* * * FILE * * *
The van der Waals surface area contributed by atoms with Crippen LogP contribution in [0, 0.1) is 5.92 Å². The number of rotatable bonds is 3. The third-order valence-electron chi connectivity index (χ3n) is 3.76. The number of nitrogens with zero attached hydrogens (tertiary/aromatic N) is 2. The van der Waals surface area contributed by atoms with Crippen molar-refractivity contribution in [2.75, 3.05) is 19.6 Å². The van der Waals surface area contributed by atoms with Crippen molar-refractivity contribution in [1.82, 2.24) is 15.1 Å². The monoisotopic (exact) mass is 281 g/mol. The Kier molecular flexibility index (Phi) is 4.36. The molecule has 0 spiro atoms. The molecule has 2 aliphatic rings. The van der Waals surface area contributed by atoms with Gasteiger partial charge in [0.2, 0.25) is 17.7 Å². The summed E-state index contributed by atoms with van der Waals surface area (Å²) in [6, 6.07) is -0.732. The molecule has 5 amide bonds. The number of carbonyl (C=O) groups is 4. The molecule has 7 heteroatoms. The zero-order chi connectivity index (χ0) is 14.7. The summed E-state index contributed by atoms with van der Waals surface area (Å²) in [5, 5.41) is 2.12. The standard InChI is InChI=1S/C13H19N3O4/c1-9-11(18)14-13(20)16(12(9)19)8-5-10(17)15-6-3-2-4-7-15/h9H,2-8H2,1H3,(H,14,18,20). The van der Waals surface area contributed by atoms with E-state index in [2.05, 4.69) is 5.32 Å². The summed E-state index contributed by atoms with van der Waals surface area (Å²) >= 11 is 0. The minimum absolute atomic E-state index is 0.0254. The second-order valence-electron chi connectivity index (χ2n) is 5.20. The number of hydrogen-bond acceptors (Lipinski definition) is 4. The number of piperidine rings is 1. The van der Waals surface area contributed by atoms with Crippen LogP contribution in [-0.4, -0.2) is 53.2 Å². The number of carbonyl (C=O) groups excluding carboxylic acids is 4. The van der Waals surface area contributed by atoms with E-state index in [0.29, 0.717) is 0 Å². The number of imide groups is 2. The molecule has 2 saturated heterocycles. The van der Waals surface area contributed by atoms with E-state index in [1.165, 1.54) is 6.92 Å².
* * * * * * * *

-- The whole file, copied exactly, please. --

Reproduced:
The van der Waals surface area contributed by atoms with Crippen LogP contribution in [0, 0.1) is 5.92 Å². The number of rotatable bonds is 3. The third-order valence-electron chi connectivity index (χ3n) is 3.76. The number of nitrogens with zero attached hydrogens (tertiary/aromatic N) is 2. The van der Waals surface area contributed by atoms with Crippen molar-refractivity contribution in [2.75, 3.05) is 19.6 Å². The van der Waals surface area contributed by atoms with Crippen molar-refractivity contribution in [1.82, 2.24) is 15.1 Å². The monoisotopic (exact) mass is 281 g/mol. The Kier molecular flexibility index (Phi) is 4.36. The molecule has 0 spiro atoms. The molecule has 2 aliphatic rings. The van der Waals surface area contributed by atoms with Gasteiger partial charge in [0.2, 0.25) is 17.7 Å². The summed E-state index contributed by atoms with van der Waals surface area (Å²) in [6, 6.07) is -0.732. The molecule has 5 amide bonds. The number of carbonyl (C=O) groups is 4. The molecule has 7 heteroatoms. The zero-order chi connectivity index (χ0) is 14.7. The summed E-state index contributed by atoms with van der Waals surface area (Å²) in [5, 5.41) is 2.12. The standard InChI is InChI=1S/C13H19N3O4/c1-9-11(18)14-13(20)16(12(9)19)8-5-10(17)15-6-3-2-4-7-15/h9H,2-8H2,1H3,(H,14,18,20). The van der Waals surface area contributed by atoms with E-state index in [2.05, 4.69) is 5.32 Å². The summed E-state index contributed by atoms with van der Waals surface area (Å²) >= 11 is 0. The minimum absolute atomic E-state index is 0.0254. The second-order valence-electron chi connectivity index (χ2n) is 5.20. The number of hydrogen-bond acceptors (Lipinski definition) is 4. The number of piperidine rings is 1. The van der Waals surface area contributed by atoms with Crippen LogP contribution in [-0.4, -0.2) is 53.2 Å². The number of carbonyl (C=O) groups excluding carboxylic acids is 4. The van der Waals surface area contributed by atoms with E-state index in [0.29, 0.717) is 0 Å². The number of imide groups is 2. The molecule has 2 saturated heterocycles. The van der Waals surface area contributed by atoms with E-state index in [1.165, 1.54) is 6.92 Å².